When I was growing up, these were the only dogs we ever had, and I've always had an affection for them. They're smart and tough and outdoor-hardy, and pretty little dogs, and don't leave giant honkin' piles of crap everywhere.

The biggest thing we're doing differently is that I've gotten Cesar Millan's book about dog rearing. When I was a kid, dogs were dogs, sort of the way they were for Millan when he was growing up in Mexico. Dogs stayed outside, and they minded what they were told, and that was it. They weren't anyone's baby or brother, and they weren't little humans. (Even if they had lots of common sense, like our dogs Phyllis and Wendy had.)

But I'm sorta concerned about my kids, who've been exposed their whole life to this weird, media-driven celebrity culture thing where people such as Paris Hilton lug around odd little animals as accessories, or where the animal rights idjits treat dogs as people-equivalents, and I want them to understand before we even get a puppy that they are going to have to treat it like a dog if they want to ever be able to control it. Spitzes aren't particularly aggressive-natured, but they are active and intelligent (or wolfishly cunning), and so need calm leadership to be great fun dogs.

But my kids haven't been exposed to that idea--they've been fed this thing about dogs being like little people for so long, I was concerned that we'd have problems, especially with Catherine, who is still young enough that she anthropomorphizes everything, stuffed toy animals as well as living ones. Poor Lightning gets lugged around like a Beanie Baby, but he's a cat. Doing that with a dog has the potential to reinforce some bad behaviors such as jumping up on people and what we used to call "whiffliness," that constant nervous agitation some dogs have around people.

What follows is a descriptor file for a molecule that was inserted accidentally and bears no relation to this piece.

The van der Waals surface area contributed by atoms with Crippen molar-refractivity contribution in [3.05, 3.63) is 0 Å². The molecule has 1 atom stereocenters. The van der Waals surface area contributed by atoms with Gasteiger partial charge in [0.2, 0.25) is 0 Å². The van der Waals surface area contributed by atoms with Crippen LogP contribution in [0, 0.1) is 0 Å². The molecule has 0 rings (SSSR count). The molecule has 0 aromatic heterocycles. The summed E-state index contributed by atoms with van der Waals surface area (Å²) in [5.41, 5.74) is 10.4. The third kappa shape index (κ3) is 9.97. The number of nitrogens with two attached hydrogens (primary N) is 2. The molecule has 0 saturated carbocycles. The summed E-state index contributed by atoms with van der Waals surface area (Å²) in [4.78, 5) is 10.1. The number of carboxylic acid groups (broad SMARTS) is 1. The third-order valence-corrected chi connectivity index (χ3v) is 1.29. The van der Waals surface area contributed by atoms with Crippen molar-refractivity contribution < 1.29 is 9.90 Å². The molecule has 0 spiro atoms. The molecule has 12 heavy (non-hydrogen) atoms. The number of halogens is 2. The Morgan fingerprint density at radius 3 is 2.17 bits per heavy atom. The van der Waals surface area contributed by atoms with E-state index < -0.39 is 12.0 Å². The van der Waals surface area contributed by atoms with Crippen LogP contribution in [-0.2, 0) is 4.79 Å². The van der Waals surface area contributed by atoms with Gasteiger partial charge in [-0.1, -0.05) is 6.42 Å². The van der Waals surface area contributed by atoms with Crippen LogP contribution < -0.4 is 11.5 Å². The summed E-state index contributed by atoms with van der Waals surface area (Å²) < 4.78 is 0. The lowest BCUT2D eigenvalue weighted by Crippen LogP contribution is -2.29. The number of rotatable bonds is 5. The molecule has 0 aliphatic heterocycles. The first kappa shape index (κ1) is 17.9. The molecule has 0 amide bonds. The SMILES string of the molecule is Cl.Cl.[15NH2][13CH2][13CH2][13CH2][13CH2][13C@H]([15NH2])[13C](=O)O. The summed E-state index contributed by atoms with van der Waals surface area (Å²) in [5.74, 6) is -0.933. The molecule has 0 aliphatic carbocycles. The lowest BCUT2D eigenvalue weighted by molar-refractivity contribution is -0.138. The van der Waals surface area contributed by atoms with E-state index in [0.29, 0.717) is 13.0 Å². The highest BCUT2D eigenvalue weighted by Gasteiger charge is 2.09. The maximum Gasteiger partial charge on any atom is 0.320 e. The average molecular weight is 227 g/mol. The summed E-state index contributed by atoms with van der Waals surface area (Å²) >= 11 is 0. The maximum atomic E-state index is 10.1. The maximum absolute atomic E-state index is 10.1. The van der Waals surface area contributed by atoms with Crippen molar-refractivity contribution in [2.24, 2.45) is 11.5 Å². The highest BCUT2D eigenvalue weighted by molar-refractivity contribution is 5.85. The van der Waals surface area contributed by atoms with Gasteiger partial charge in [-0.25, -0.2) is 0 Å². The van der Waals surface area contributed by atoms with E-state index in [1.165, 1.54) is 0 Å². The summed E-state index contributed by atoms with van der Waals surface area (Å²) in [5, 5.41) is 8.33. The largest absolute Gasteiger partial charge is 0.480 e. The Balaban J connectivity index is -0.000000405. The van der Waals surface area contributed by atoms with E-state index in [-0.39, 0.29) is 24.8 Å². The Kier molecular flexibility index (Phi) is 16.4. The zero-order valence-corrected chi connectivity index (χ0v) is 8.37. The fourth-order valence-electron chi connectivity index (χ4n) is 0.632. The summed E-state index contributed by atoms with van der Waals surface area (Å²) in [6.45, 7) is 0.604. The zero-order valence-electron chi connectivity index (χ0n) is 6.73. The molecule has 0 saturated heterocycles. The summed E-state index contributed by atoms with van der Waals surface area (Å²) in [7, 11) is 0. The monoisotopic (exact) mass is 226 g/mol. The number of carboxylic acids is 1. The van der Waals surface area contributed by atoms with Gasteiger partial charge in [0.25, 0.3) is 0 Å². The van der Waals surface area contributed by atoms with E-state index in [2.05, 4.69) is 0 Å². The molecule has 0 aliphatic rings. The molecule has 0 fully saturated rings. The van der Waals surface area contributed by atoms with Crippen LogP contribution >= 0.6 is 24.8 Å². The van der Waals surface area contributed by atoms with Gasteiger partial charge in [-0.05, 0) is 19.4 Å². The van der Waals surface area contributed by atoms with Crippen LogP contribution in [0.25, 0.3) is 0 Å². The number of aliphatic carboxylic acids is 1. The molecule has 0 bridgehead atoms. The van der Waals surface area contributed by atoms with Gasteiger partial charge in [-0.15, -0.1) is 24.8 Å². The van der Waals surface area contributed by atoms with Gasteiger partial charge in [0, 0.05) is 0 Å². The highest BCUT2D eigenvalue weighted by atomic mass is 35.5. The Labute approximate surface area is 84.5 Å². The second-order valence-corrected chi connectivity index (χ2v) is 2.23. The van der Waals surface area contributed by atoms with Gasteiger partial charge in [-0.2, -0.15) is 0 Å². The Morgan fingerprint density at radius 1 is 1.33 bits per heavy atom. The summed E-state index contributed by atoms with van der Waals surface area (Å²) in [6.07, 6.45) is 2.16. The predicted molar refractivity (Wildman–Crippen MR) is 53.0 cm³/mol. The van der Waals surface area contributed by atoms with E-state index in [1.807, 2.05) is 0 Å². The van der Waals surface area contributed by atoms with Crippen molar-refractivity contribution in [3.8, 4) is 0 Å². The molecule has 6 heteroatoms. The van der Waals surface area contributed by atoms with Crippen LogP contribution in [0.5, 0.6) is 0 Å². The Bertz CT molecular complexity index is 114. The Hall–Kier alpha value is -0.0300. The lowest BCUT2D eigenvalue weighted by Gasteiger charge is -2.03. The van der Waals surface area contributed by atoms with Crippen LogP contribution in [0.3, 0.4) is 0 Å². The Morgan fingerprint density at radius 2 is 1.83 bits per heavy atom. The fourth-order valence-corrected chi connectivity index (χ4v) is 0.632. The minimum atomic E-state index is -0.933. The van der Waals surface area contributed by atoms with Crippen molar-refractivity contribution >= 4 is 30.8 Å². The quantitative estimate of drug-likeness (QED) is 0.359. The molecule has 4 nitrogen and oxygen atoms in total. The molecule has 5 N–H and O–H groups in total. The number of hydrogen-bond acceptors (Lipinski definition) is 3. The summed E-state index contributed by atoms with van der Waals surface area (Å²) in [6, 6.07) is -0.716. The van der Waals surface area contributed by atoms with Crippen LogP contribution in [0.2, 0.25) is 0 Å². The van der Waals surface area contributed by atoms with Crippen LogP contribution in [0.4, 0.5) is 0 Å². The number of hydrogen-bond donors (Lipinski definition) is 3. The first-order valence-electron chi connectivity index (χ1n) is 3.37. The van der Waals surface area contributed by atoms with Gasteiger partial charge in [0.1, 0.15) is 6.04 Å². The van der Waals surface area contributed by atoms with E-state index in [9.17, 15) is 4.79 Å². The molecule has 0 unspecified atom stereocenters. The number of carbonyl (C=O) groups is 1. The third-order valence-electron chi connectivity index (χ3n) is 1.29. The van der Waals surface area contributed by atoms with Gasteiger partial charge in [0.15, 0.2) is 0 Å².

SO, the book has been a nice way for me to learn what I knew all along, and be able to explain it to the kids in a way that makes sense to them. I was talking to Catherine this morning when she got up about what all I'd read, and after a few minutes, she began to understand some things, and asked me if the retriever next door sees itself as the pack leader, and if that's why it's nearly impossible for his owner to take him on a walk or otherwise control him. (The answer is 'yes.') She also understands that the shih tzu who lives on the OTHER side of us ALSO thinks she's the pack leader. All that jumping up and down on Catherine isn't because she likes Catherine, it's that she is attempting to show dominance. And she gets rewarded for it by getting petted and cooed over.